Eight Men of Harvard
My own freshman crew experience ended on the superbly sunny morning of Harvard-Yale. One of those rare days of good weather that appear as November dies. The clouds were still and the water was still, even past the MIT boathouse where the river opens and where earlier in the season we maneuvered for passage against the various Boston sailing teams.
Of late, practices had been cold and wet. They were hours of sitting in inches of slush and slick muck. On return trips, the only thing I could see were the winking lights attached to Weeks, and the dome of the Business School’s Baker Library faintly aglow. I was expected to guide 1,500 pounds of male through this darkness and land it on a 10-yard strip of driftwood with a pulley system that belonged in the Crusades. It seemed many a night that all the injustice in the world was conspiring against me.
Crashing into the B.U. Bridge at Tail of the Charles was then, in some ways, a relief. I’d had doubts for a long time. Clearly, trying to learn how to drive a boat before learning how to drive a car was a mistake.
I had joined the crew team in September of that fall after hearing about it from a friend who later took up club soccer. I knew nothing about sports, less about rowing. I pronounced every syllable of “coxswain.” But they promised to teach me; they were desperate. They’d been rotating one of the lightweight guys into cox, and so one day I went out on the launch and the next I was a Harvard athlete.
It took me very nearly until the end to realize I’d entered a tradition.
After all, walking onto—and dropping out of—the crew team, is practically a rite of passage. The lightweights start with 80 novices, the heavyweights with 30. By junior year, the ranks have thinned to five or six. I was interviewing a guy over in Wigglesworth Hall a couple days ago, and halfway through, he got up, apologized, and said that he had to go to practice. It was a most unjustifiably random time of the afternoon and just from that, I knew it had to be crew. It’s a program notorious for chewing runners, swimmers, and quarterbacks up and spitting them out. But those who stick it through testify unanimously to a unique and formative experience. Hell, I didn’t stick it through, and I can testify to that.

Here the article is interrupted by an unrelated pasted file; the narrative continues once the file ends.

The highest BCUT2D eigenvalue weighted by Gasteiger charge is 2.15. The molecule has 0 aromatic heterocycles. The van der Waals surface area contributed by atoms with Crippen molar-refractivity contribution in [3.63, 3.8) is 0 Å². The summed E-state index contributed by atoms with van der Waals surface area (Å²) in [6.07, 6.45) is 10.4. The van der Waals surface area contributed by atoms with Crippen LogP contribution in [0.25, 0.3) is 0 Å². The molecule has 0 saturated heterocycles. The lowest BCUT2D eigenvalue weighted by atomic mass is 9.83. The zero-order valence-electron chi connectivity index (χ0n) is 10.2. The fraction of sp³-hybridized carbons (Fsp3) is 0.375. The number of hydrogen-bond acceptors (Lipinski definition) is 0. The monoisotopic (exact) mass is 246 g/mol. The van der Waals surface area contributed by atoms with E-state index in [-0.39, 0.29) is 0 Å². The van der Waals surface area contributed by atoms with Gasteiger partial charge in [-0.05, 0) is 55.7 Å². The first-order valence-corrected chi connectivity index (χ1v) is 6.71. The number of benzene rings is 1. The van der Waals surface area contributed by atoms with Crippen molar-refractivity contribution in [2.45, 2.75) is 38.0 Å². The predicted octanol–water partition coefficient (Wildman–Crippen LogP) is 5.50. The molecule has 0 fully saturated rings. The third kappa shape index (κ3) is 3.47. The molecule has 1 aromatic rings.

What is it about rowing that is so affecting—and so appealing?
Is it the beauty of the Charles River, bending magisterially? Or the intense camaraderie within a group of eight people with whom you synchronize four miniscule movements—catch, drive, finish, recovery—for whole deciles of your life? I’ve been cited many justifications for crew’s popularity. It guarantees a daily two-hour workout supervised by world-class trainers and spurred on by 20 other guys. It is classy and surprisingly cerebral. And unlike most other sports, crew goes out of its way to advertise itself among those who have never rowed before. In recent years, coaches have stepped up recruiting, but it used to be that, especially with the lightweights, walk-ons filled boats. At the beginning of the season, freshman coaches Blocker and Bill Manning always recall those novices who moved up, even past recruits, into the 1V. “If you’re good enough,” they say, and who can resist that challenge?
These are all good reasons. But they are not all the reasons.
There is no other sport that so utterly defines this school. When you think crew, you think Harvard, and rightly so. It is not only a matter of record, although ours is an outstanding one; as in all endeavors, powerhouses appear in the most unexpected of places, the University of Wisconsin, for example, or Stanford, whose boathouse is literally in a different city. It is a sport of privilege—a shell can cost upwards of $40,000 dollars, each oar $800—but so are lacrosse, polo, sailing, field hockey, and squash. Yet none of them carries the same cache or the same touch of exceptionalism.
Harvard the university is polymorphous and chameleonic. I can’t name with any authority the labs, classes, or professors that constitute its crux. But I think more than anything else, more than final clubs and more than the Harvard Lampoon, crew encapsulates what it means to be at Harvard the institution, Harvard the name, Harvard of our childhood dreaming. Unabashedly elitist yet a meritocracy. Hierarchical yet equal opportunity. A team sport that emphasizes above all, individual skill and effort, and its corollaries, competition and ranking. Every Friday, the top 5k erg and stadium times are posted with pregnant pride in the heavyweight locker rooms. Crew not only breeds winners on the water, but it also breeds winners at life.
If these qualities sound intimately familiar, it’s because they are Harvard’s qualities.
And that’s why, year after year, legions of young men (and a few young women) flock down to Newell for a week, a month, or maybe the rest of their college careers. Through the double doors, past the four hangars of sleek, narrow boats, to the sloping dock, where an eight is just pushing off with Joycean grace, “faintly as tolls the evening chimes, our voices keep tune and our oars keep time.”
Yiren Lu ’13 is a mathematics concentrator in Adams House.